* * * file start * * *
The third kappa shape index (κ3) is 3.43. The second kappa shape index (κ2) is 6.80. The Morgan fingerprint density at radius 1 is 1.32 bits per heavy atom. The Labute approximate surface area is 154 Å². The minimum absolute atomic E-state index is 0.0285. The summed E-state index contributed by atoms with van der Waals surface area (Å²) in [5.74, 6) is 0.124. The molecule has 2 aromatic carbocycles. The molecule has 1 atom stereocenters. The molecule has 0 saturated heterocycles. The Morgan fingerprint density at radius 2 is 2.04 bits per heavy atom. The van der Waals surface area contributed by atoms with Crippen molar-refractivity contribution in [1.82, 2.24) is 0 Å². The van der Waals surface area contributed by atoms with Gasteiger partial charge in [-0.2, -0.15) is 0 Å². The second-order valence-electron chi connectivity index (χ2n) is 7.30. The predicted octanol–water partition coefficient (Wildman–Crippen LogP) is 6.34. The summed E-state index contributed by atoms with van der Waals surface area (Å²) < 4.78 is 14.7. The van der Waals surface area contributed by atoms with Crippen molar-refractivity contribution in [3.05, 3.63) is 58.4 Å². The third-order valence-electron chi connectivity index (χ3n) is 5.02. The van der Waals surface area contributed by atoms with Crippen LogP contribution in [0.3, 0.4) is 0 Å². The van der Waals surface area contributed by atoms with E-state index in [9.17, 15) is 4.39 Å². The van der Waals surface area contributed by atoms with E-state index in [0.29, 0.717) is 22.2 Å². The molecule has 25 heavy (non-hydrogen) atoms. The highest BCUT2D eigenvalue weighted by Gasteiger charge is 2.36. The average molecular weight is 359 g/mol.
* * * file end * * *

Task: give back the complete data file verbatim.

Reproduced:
The third kappa shape index (κ3) is 3.43. The second kappa shape index (κ2) is 6.80. The Morgan fingerprint density at radius 1 is 1.32 bits per heavy atom. The Labute approximate surface area is 154 Å². The minimum absolute atomic E-state index is 0.0285. The summed E-state index contributed by atoms with van der Waals surface area (Å²) in [5.74, 6) is 0.124. The molecule has 2 aromatic carbocycles. The molecule has 1 atom stereocenters. The molecule has 0 saturated heterocycles. The Morgan fingerprint density at radius 2 is 2.04 bits per heavy atom. The van der Waals surface area contributed by atoms with Crippen molar-refractivity contribution in [1.82, 2.24) is 0 Å². The van der Waals surface area contributed by atoms with Gasteiger partial charge in [-0.2, -0.15) is 0 Å². The second-order valence-electron chi connectivity index (χ2n) is 7.30. The predicted octanol–water partition coefficient (Wildman–Crippen LogP) is 6.34. The summed E-state index contributed by atoms with van der Waals surface area (Å²) < 4.78 is 14.7. The van der Waals surface area contributed by atoms with Crippen molar-refractivity contribution in [3.05, 3.63) is 58.4 Å². The third-order valence-electron chi connectivity index (χ3n) is 5.02. The van der Waals surface area contributed by atoms with Crippen LogP contribution in [0.3, 0.4) is 0 Å². The van der Waals surface area contributed by atoms with E-state index in [9.17, 15) is 4.39 Å². The van der Waals surface area contributed by atoms with E-state index in [0.29, 0.717) is 22.2 Å². The molecule has 25 heavy (non-hydrogen) atoms. The highest BCUT2D eigenvalue weighted by Gasteiger charge is 2.36. The average molecular weight is 359 g/mol.